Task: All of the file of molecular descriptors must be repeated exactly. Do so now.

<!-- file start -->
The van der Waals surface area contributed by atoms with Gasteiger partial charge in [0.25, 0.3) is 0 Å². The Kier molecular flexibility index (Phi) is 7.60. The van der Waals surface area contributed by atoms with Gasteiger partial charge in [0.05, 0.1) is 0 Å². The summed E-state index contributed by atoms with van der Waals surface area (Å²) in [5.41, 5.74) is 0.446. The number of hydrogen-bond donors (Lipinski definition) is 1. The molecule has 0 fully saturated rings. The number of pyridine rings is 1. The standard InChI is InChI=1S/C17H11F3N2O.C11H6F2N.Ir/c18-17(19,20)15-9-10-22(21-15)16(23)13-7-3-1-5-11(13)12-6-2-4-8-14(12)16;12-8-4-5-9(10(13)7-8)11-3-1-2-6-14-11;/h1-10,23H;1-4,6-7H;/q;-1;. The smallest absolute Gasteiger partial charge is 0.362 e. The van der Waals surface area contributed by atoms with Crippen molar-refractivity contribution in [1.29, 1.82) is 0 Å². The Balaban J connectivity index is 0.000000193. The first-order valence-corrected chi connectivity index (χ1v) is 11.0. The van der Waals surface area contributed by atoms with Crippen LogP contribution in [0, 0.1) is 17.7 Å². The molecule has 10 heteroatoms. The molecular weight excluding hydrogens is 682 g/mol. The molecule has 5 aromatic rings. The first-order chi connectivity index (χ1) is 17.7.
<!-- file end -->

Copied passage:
The van der Waals surface area contributed by atoms with Gasteiger partial charge in [0.25, 0.3) is 0 Å². The Kier molecular flexibility index (Phi) is 7.60. The van der Waals surface area contributed by atoms with Gasteiger partial charge in [0.05, 0.1) is 0 Å². The summed E-state index contributed by atoms with van der Waals surface area (Å²) in [5.41, 5.74) is 0.446. The number of hydrogen-bond donors (Lipinski definition) is 1. The molecule has 0 fully saturated rings. The number of pyridine rings is 1. The standard InChI is InChI=1S/C17H11F3N2O.C11H6F2N.Ir/c18-17(19,20)15-9-10-22(21-15)16(23)13-7-3-1-5-11(13)12-6-2-4-8-14(12)16;12-8-4-5-9(10(13)7-8)11-3-1-2-6-14-11;/h1-10,23H;1-4,6-7H;/q;-1;. The smallest absolute Gasteiger partial charge is 0.362 e. The van der Waals surface area contributed by atoms with Crippen molar-refractivity contribution in [1.29, 1.82) is 0 Å². The Balaban J connectivity index is 0.000000193. The first-order valence-corrected chi connectivity index (χ1v) is 11.0. The van der Waals surface area contributed by atoms with Crippen LogP contribution in [0, 0.1) is 17.7 Å². The molecule has 10 heteroatoms. The molecular weight excluding hydrogens is 682 g/mol. The molecule has 5 aromatic rings. The first-order chi connectivity index (χ1) is 17.7.